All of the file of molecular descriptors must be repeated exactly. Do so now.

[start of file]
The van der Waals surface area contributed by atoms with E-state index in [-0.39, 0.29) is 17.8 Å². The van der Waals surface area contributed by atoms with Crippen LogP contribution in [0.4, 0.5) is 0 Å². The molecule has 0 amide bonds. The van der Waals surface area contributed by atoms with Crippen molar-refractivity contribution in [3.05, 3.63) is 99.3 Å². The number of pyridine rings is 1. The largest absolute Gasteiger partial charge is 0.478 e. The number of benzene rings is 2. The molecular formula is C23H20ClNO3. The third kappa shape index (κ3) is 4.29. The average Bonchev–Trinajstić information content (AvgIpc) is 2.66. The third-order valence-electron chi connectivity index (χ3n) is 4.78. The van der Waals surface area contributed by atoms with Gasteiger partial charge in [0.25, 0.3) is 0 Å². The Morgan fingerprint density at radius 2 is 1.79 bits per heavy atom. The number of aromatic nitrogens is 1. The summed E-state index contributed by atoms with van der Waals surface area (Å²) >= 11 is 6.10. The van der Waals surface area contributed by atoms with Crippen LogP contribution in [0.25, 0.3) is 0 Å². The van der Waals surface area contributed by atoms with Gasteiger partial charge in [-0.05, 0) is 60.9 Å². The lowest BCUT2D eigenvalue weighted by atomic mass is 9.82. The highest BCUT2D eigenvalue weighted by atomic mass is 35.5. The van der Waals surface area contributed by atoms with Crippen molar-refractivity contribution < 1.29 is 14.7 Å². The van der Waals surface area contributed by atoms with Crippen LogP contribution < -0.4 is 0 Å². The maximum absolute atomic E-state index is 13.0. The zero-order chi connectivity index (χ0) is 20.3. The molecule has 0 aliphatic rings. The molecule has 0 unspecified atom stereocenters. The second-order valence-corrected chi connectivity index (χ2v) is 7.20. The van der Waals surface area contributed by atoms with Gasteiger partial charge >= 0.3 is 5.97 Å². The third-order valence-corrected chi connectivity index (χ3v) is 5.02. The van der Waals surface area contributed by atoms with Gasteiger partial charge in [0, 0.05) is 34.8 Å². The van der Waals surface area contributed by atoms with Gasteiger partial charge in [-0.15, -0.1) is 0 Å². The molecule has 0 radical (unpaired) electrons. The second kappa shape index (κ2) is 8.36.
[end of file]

The van der Waals surface area contributed by atoms with E-state index in [-0.39, 0.29) is 17.8 Å². The van der Waals surface area contributed by atoms with Crippen LogP contribution in [0.4, 0.5) is 0 Å². The molecule has 0 amide bonds. The van der Waals surface area contributed by atoms with Crippen molar-refractivity contribution in [3.05, 3.63) is 99.3 Å². The number of pyridine rings is 1. The largest absolute Gasteiger partial charge is 0.478 e. The number of benzene rings is 2. The molecular formula is C23H20ClNO3. The third kappa shape index (κ3) is 4.29. The average Bonchev–Trinajstić information content (AvgIpc) is 2.66. The third-order valence-electron chi connectivity index (χ3n) is 4.78. The van der Waals surface area contributed by atoms with Gasteiger partial charge in [0.25, 0.3) is 0 Å². The Morgan fingerprint density at radius 2 is 1.79 bits per heavy atom. The number of aromatic nitrogens is 1. The summed E-state index contributed by atoms with van der Waals surface area (Å²) >= 11 is 6.10. The van der Waals surface area contributed by atoms with Crippen LogP contribution in [0.25, 0.3) is 0 Å². The van der Waals surface area contributed by atoms with Gasteiger partial charge in [-0.05, 0) is 60.9 Å². The lowest BCUT2D eigenvalue weighted by atomic mass is 9.82. The highest BCUT2D eigenvalue weighted by atomic mass is 35.5. The van der Waals surface area contributed by atoms with Crippen molar-refractivity contribution < 1.29 is 14.7 Å². The van der Waals surface area contributed by atoms with Crippen LogP contribution < -0.4 is 0 Å². The maximum absolute atomic E-state index is 13.0. The zero-order chi connectivity index (χ0) is 20.3. The molecule has 0 aliphatic rings. The molecule has 0 unspecified atom stereocenters. The second-order valence-corrected chi connectivity index (χ2v) is 7.20. The van der Waals surface area contributed by atoms with Gasteiger partial charge >= 0.3 is 5.97 Å². The third-order valence-corrected chi connectivity index (χ3v) is 5.02. The van der Waals surface area contributed by atoms with Gasteiger partial charge in [0, 0.05) is 34.8 Å². The van der Waals surface area contributed by atoms with Gasteiger partial charge in [-0.15, -0.1) is 0 Å². The molecule has 0 radical (unpaired) electrons. The second kappa shape index (κ2) is 8.36.